Wauwil, Luzern, Switzerland

The municipality Wauwil is located in the region “Sursee” in central Switzerland, the main village Wauwil-Dorf with its decentralized hamlets is situated on the Southern slope of a forested hillside in the flatlands. Its altitude varies between 498 and 689 meters, traffic connections are great due to its geographic location. On a municipal area of some 296, Wauwil now counts 2268 inhabitants, after a measurable decrease in the mid-90ies and vast growth since 2005. Further increases in population are expected. The municipality boasts landscapes and natural monuments of international importance, including the Prehistoric pile dwellings around the Alps as a UNESCO world heritage site.

636  people find work in 133 enterprises, most of them in the service sector. Agriculture hast lost its importance in the mid 19th century, local history is industrial. Due to the presence of sand and turf as well as the connection to the railway system, Wauwil was an ideal location for glass production. It began with the construction of the first glass factory in 1880 and affected history for a century. The demise of glass manufacturing in Wauwil in 1993 caused an economic crisis, some 500 jobs were lost, people emigrated, businesses shut down and what remained was an unappealing industrial site owned by former entrepreneurs – and shock.

However, the municipality was quick to find their strengths aside from turf, sand and glass, it developed new perspectives and was able to reposition itself. The most important assets for Wauwil are its attractive location within a unique natural landscape, excellent accessibility by rail and road, dedicated participation of its community in all communal aspects, the residents’ openness and a respectful communication.

As one of the first Swiss communities, the municipal administration created a guideline with the involvement of residents in 2000. It documented, location advantages, goals and the required communal development in various fields. At the beginning of each new legislative period, the communal guidelines are updated. The acquisition of the Glasi-areal in 2007 with its subsequent renovations and refunctioning of the industrial area presented an opportunity for development, which were included in the communal development plan. The implementation of these nine coordinated goals is underway, numerous projects have been completed and efforts made to turn the smoking industrial area into a natural gem with high quality of life are paying off.

Wauwil has received several UNICEF certifications for child-friendly municipalities, particularly due to its “Children’s and Youth Parliament” as well as innovative, community-driven school system and the attractive campus, which was designed by students, parents and the Youth Parliament. Players within and outside of the educational field. Childcare and modern multi-purpose halls for sports, leisure and culture find a communal space here, and it also serves as a gallery for art installations and exhibitions. The necessary energy is produced through photovoltaic plants and air heating pumps. This suits the “energy town” Wauwil well. It also boasts a biogas-plant and participated in regional climate-adapion-strategies.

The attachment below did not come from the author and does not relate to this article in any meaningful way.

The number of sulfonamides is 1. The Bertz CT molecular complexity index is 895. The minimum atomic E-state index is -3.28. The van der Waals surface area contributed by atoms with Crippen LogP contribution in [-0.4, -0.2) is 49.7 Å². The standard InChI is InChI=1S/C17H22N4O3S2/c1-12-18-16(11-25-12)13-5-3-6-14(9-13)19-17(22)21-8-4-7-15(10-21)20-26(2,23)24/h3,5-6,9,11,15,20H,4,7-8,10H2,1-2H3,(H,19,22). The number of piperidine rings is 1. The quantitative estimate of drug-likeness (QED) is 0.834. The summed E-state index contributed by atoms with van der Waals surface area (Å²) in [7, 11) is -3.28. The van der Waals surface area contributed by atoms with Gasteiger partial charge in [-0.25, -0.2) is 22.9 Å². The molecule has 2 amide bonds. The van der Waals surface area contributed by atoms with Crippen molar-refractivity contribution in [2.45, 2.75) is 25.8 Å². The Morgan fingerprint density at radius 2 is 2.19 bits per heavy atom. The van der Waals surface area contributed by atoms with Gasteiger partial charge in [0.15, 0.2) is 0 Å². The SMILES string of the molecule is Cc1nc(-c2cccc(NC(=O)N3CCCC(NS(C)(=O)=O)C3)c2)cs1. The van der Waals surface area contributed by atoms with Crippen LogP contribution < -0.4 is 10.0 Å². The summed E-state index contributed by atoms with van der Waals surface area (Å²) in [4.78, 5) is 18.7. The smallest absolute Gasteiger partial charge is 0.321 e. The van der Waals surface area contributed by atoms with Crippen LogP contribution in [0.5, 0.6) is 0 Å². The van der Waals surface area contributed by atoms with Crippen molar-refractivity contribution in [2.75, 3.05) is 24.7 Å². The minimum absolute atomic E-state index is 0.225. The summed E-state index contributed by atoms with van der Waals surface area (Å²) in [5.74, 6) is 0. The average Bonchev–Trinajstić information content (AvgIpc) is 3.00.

The creation of a district village center began in 2001, including the municipal administration building, apartments, local supply and service establishments. After redesignating the Glasi-areal with its four hectares as an industrial and housing zone, experts and the population were asked to create a general concept, a design plan and a mobility concept. After its completion in 2016, implementation slowly began. In 2018, the development of attractive housing and buildings for retail began. One challenge remains in the face of growing settlement pressure and economic requirements: tackling excessive sealing of the soil surface and urban sprawl.

The archeological trail, village and glass museum Wauwil as well as the “Bänkli-Weg”, a trail with numerous seating facilities that inform about nature, landscape, birds and cultural history via QR-codes, have become sources of identity and touristic value, and serve as lovely recreational spaces for residents and guests alike.

Wauwil recognizes that newcomers bring innovative ideas and promote openness, which is why an integration association was founded. It promotes the collaboration of all generations and societal groups and serves as a link between local, new and foreign-language parts of the population. The region is also aware of agricultural challenges that result from migration, subsequently aiming to defuse potential conflict among economic and touristic use. Particular focusi placed on the expansion of natural living spaces, their connection to agriculture and the strengthening of locl added value.

Evaluated: 2020